The body's pigment gives essential protection against UV radiation. It is made up of a substance called melanin, which is produced by pigment cells in the skin called melanocytes. According to the established theory of body pigmentation, these melanocytes bud off from the spinal cord at an early foetal stage and then migrate to the skin where they remain for the rest of their lives.
Scientists at Karolinska Institutet in Stockholm have now shown that most melanocytes actually appear later on in foetal development from an immature cell type that exists in the skin's nerve fibres. These cells, called Schwann cell precursors (SCPs), can also be found in adults. In addition to this, the scientists have demonstrated how neuronal damage in adults can excite the maturation of melanocytes to form hyperpigmentation around the affected nerves.
"Our findings can provide new knowledge of how changes in skin pigmentation occur, not least of the links that have been observed between neurological disease and changes in pigmentation," says Professor Patrik Ernfors, who led the study.
Their results also shed new light on SCP cells, which were previously seen as an immature form of supportive cells the nervous system. The researchers describe how a change in cell signalling can make the SCP cells in the skin develop into pigment cells instead, and argue that SCP cells are really a kind of stem cell.
"This can help science to understand the development of diseases such as melanoma," says Professor Ernfors. "Weve always believed that it develops from melanocytes, but maybe it actually originates in the SCP cells."Publication
Cell, 16 October 2009
Katarina Sternudd | EurekAlert!
Hot cars can hit deadly temperatures in as little as one hour
24.05.2018 | Arizona State University
3D images of cancer cells in the body: Medical physicists from Halle present new method
16.05.2018 | Martin-Luther-Universität Halle-Wittenberg
The more electronics steer, accelerate and brake cars, the more important it is to protect them against cyber-attacks. That is why 15 partners from industry and academia will work together over the next three years on new approaches to IT security in self-driving cars. The joint project goes by the name Security For Connected, Autonomous Cars (SecForCARs) and has funding of €7.2 million from the German Federal Ministry of Education and Research. Infineon is leading the project.
Vehicles already offer diverse communication interfaces and more and more automated functions, such as distance and lane-keeping assist systems. At the same...
A research team led by physicists at the Technical University of Munich (TUM) has developed molecular nanoswitches that can be toggled between two structurally different states using an applied voltage. They can serve as the basis for a pioneering class of devices that could replace silicon-based components with organic molecules.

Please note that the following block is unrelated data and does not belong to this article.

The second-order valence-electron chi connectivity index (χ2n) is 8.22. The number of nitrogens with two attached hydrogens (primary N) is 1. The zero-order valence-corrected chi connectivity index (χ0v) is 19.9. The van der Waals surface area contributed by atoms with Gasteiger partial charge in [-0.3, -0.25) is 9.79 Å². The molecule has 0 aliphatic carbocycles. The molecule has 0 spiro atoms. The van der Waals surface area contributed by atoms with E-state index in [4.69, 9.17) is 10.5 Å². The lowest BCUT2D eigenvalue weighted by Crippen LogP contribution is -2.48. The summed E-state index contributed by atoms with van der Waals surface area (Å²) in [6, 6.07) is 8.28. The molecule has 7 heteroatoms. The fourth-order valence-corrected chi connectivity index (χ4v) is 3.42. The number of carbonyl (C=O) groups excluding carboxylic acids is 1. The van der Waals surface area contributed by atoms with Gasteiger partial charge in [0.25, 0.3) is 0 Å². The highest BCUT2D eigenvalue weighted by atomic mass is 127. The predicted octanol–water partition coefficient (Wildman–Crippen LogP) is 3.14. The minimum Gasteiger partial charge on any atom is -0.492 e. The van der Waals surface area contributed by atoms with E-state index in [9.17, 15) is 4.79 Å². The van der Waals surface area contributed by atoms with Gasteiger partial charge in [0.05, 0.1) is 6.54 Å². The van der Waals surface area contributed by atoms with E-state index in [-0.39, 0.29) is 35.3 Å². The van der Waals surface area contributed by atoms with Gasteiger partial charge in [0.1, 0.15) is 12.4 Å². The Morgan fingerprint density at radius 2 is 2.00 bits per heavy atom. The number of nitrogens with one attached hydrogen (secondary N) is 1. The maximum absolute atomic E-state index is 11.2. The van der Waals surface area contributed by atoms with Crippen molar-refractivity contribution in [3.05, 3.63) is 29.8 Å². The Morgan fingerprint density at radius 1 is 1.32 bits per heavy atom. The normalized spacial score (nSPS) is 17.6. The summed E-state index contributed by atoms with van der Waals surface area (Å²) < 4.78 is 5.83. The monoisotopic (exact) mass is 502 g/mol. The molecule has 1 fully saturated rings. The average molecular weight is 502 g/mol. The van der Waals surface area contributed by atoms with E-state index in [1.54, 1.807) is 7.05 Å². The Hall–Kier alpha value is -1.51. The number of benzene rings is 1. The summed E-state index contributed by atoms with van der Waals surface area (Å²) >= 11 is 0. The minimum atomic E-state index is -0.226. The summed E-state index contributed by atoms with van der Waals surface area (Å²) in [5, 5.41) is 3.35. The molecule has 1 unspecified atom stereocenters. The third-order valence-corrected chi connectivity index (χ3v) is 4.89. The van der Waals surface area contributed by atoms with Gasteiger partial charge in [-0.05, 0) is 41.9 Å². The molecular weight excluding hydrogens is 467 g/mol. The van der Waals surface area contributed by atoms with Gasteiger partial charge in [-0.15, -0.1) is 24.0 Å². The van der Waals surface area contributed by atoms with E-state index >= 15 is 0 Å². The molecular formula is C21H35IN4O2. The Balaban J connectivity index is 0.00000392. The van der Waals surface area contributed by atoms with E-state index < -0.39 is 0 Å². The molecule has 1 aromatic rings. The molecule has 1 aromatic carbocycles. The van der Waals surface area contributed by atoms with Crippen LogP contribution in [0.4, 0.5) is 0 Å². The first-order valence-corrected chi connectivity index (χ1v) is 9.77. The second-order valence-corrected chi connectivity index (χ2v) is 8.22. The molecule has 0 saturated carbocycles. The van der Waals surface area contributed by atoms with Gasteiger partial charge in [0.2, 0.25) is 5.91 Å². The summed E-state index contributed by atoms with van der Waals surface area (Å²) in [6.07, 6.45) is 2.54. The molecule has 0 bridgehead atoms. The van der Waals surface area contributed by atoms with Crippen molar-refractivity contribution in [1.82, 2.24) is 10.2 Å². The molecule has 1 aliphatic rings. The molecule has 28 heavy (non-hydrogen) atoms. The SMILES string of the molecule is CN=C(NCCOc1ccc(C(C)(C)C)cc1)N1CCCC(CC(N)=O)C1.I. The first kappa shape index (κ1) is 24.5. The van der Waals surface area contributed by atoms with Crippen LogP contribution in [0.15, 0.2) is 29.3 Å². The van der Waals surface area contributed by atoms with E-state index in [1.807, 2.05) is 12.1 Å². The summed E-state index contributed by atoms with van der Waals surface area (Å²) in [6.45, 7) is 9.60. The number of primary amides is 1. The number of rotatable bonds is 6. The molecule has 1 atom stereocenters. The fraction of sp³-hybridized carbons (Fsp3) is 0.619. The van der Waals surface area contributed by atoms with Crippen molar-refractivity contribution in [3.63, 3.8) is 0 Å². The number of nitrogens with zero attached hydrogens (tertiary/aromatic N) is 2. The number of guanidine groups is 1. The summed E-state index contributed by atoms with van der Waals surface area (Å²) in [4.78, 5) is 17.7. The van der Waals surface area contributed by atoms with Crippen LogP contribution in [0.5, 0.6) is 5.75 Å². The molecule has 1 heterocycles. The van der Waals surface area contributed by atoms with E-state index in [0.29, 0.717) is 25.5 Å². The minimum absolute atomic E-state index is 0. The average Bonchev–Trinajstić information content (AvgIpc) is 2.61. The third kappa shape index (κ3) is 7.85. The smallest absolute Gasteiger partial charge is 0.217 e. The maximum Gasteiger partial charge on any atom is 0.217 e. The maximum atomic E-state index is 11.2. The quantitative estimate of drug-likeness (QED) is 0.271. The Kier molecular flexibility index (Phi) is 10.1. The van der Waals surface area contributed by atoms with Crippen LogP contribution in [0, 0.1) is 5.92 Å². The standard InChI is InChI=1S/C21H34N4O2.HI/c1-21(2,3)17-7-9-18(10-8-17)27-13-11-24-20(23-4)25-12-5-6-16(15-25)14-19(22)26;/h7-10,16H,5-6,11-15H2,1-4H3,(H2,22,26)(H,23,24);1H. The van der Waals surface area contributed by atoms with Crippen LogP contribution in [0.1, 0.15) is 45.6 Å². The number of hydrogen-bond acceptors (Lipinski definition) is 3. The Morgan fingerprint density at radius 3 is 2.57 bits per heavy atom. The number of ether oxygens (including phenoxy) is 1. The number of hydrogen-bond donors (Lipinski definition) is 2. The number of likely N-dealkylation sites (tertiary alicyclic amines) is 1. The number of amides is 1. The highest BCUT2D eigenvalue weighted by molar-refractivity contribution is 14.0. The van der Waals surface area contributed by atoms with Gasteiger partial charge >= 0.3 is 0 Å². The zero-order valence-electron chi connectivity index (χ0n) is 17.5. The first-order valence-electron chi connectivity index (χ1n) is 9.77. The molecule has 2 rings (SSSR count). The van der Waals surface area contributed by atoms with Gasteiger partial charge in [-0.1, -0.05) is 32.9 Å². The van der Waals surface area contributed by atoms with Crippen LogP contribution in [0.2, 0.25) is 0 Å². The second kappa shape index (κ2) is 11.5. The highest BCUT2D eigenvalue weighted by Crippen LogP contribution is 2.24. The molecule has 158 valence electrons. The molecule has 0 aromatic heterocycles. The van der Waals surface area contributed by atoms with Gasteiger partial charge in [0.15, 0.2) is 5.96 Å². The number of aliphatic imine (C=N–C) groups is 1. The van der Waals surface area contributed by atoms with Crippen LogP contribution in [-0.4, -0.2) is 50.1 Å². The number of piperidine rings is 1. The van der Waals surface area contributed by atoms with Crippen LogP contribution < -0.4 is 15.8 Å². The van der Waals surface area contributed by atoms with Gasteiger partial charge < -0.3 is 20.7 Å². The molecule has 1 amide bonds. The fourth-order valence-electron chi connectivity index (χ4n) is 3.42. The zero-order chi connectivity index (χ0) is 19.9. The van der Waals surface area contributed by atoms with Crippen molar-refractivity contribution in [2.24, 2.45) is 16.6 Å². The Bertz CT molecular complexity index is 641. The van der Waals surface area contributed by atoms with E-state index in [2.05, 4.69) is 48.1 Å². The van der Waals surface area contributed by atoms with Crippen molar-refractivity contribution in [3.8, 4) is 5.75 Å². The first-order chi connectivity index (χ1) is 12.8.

The development of new electronic technologies drives the incessant reduction of functional component sizes. In the context of an international collaborative...
At the LASYS 2018, from June 5th to 7th, the Laser Zentrum Hannover e.V. (LZH) will be showcasing processes for the laser material processing of tomorrow in hall 4 at stand 4E75. With blown bomb shells the LZH will present first results of a research project on civil security.
At this year's LASYS, the LZH will exhibit light-based processes such as cutting, welding, ablation and structuring as well as additive manufacturing for...
There are videos on the internet that can make one marvel at technology. For example, a smartphone is casually bent around the arm or a thin-film display is rolled in all directions and with almost every diameter. From the user's point of view, this looks fantastic. From a professional point of view, however, the question arises: Is that already possible?
At Display Week 2018, scientists from the Fraunhofer Institute for Applied Polymer Research IAP will be demonstrating today’s technological possibilities and...
So-called quantum many-body scars allow quantum systems to stay out of equilibrium much longer, explaining experiment | Study published in Nature Physics
Recently, researchers from Harvard and MIT succeeded in trapping a record 53 atoms and individually controlling their quantum state, realizing what is called a...
25.05.2018 | Event News
02.05.2018 | Event News
13.04.2018 | Event News
25.05.2018 | Event News
25.05.2018 | Machine Engineering
25.05.2018 | Life Sciences